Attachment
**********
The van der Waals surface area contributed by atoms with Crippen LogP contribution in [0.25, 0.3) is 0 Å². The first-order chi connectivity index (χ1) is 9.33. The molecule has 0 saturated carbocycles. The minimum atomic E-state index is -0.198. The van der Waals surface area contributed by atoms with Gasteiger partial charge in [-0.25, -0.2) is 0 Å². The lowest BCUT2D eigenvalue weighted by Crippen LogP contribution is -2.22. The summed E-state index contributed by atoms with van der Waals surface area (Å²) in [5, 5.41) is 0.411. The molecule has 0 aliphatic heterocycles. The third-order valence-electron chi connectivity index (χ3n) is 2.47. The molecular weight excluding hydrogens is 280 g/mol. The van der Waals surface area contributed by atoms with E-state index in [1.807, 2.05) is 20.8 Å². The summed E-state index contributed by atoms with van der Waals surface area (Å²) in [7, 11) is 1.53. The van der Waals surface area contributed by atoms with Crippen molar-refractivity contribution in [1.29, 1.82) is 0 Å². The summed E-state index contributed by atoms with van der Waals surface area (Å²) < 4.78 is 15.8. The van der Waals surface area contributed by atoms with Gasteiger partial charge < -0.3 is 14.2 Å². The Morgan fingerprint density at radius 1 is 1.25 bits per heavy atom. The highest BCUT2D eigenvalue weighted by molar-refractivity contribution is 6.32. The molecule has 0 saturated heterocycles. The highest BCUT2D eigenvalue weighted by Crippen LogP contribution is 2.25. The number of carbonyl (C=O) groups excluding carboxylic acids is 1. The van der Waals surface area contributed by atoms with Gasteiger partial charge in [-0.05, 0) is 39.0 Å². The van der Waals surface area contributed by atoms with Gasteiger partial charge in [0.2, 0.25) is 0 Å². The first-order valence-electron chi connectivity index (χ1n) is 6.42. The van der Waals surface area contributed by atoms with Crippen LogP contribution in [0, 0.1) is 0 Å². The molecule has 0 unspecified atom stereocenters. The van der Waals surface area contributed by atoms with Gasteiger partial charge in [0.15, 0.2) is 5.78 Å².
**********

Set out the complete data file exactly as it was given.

The van der Waals surface area contributed by atoms with Crippen LogP contribution in [0.25, 0.3) is 0 Å². The first-order chi connectivity index (χ1) is 9.33. The molecule has 0 saturated carbocycles. The minimum atomic E-state index is -0.198. The van der Waals surface area contributed by atoms with Gasteiger partial charge in [-0.25, -0.2) is 0 Å². The lowest BCUT2D eigenvalue weighted by Crippen LogP contribution is -2.22. The summed E-state index contributed by atoms with van der Waals surface area (Å²) in [5, 5.41) is 0.411. The molecule has 0 aliphatic heterocycles. The third-order valence-electron chi connectivity index (χ3n) is 2.47. The molecular weight excluding hydrogens is 280 g/mol. The van der Waals surface area contributed by atoms with E-state index in [1.807, 2.05) is 20.8 Å². The summed E-state index contributed by atoms with van der Waals surface area (Å²) in [7, 11) is 1.53. The van der Waals surface area contributed by atoms with Crippen molar-refractivity contribution in [1.29, 1.82) is 0 Å². The summed E-state index contributed by atoms with van der Waals surface area (Å²) < 4.78 is 15.8. The van der Waals surface area contributed by atoms with Gasteiger partial charge < -0.3 is 14.2 Å². The Morgan fingerprint density at radius 1 is 1.25 bits per heavy atom. The highest BCUT2D eigenvalue weighted by molar-refractivity contribution is 6.32. The molecule has 0 saturated heterocycles. The highest BCUT2D eigenvalue weighted by Crippen LogP contribution is 2.25. The number of carbonyl (C=O) groups excluding carboxylic acids is 1. The van der Waals surface area contributed by atoms with Gasteiger partial charge in [-0.05, 0) is 39.0 Å². The van der Waals surface area contributed by atoms with Gasteiger partial charge in [0.2, 0.25) is 0 Å². The first-order valence-electron chi connectivity index (χ1n) is 6.42. The van der Waals surface area contributed by atoms with Crippen LogP contribution in [0, 0.1) is 0 Å². The molecule has 0 unspecified atom stereocenters. The van der Waals surface area contributed by atoms with Gasteiger partial charge in [0.15, 0.2) is 5.78 Å².